By Brian Dumaine, Scribner, 325 pages, $28

On Feb. 28, as the coronavirus pandemic was taking hold in Europe and the Americas, Jeff Bezos and his girlfriend, the former television anchor Lauren Sanchez, met with French President Emmanuel Macron in the Élysée Palace in Paris. They discussed, as the Amazon chief executive reported in an Instagram post, “climate, sustainability, and preserving the natural world.” The next evening the couple partied at the top of the Eiffel Tower with Diane von Furstenberg, Seth Meyers, and other celebrities. By Monday, they were back in the United States, dining out at the posh Manhattan restaurant Carbone.

A week later, everything had changed. France was under lockdown, the Carbone dining room was shuttered, and Amazon was facing its biggest challenge since the dot-com crash 20 years ago. Hit by a wave of panic buying, the company was struggling to fill orders, often delaying shipments for days or weeks. Its global supply chains were seizing up. Its workers were staging protests and sickouts over health and safety concerns. In a March 21 memo, a chastened Bezos assured employees that he would devote all his time to the crisis. The globe-trotting was over. (Bezos owns The Washington Post.)

While the pandemic poses difficult problems for Amazon, in the long run, the outbreak seems likely to make the company more powerful than ever. Not only is Amazon the world’s largest online retailer, it also operates a growing media-streaming business, a big internet pharmacy, and a burgeoning digital advertising operation. And its lucrative cloud-computing unit, Amazon Web Services, provides data processing support for many other companies’ online operations. As social distancing practices push people to spend even more time on their phones and computers, the company stands to make more money and wield more influence.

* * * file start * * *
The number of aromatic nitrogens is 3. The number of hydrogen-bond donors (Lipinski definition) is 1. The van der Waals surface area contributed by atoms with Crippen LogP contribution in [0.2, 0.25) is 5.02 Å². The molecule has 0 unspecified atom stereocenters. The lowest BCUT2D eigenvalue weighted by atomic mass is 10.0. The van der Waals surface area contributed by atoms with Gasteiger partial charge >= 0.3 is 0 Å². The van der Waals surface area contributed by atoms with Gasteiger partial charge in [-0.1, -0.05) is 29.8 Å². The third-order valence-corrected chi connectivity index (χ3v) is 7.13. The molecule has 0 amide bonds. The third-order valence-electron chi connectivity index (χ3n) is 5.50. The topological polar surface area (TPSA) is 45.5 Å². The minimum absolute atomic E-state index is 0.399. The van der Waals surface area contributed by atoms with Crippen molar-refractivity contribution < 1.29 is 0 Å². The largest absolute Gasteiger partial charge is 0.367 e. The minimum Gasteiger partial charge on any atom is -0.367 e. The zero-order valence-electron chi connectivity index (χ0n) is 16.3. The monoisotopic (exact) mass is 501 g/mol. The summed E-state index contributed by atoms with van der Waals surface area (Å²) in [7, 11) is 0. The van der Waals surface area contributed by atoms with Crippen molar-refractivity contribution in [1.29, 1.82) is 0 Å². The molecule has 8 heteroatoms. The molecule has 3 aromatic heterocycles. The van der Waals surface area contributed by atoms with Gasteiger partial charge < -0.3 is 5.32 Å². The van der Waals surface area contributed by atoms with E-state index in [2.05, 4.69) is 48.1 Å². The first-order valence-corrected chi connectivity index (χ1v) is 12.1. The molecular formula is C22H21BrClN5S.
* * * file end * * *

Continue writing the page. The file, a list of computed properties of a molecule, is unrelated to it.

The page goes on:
Journalist Brian Dumaine’s new book on Amazon, Bezonomics, offers an illuminating exploration of the underpinnings of the firm’s success. Although the book is a victim of bad timing — written before the pandemic, it already feels dated — Dumaine is a careful reporter, and his descriptions of Amazon’s operations are lucid and finely detailed.

He explains the logic behind the company’s Prime loyalty program, which, despite incurring high costs for rapid deliveries, locks customers into Amazon’s “ecosystem” of retail and media offerings. He describes the voice-recognition technology that gives the Alexa chatbot an eerie semblance of consciousness. He explains how Bezos and his lieutenants use artificial intelligence techniques, such as machine learning, to match supply with demand on a vast scale. And he takes the reader on a tour of Amazon’s huge warehouses, where squads of robots and humans work in tight synchronization to pack millions of cardboard boxes a day.

When Dumaine widens his perspective, to describe Amazon’s overarching business strategy, his vision gets blurry. He attributes the firm’s rapid growth to what he calls its “flywheel” paradigm. By keeping prices as low as possible, he explains, Amazon attracts more customers to its site. That generates ever-greater economies of scale, which in turn allows it to cut prices even further. Dumaine presents this “virtuous cycle” as a recent breakthrough in business thinking, but it’s nothing new. Using economies of scale to cut prices (and boost profits) is how capitalism has worked since the Industrial Revolution. The internet may be the most massive of mass markets, but the basic economics of business competition remain unchanged.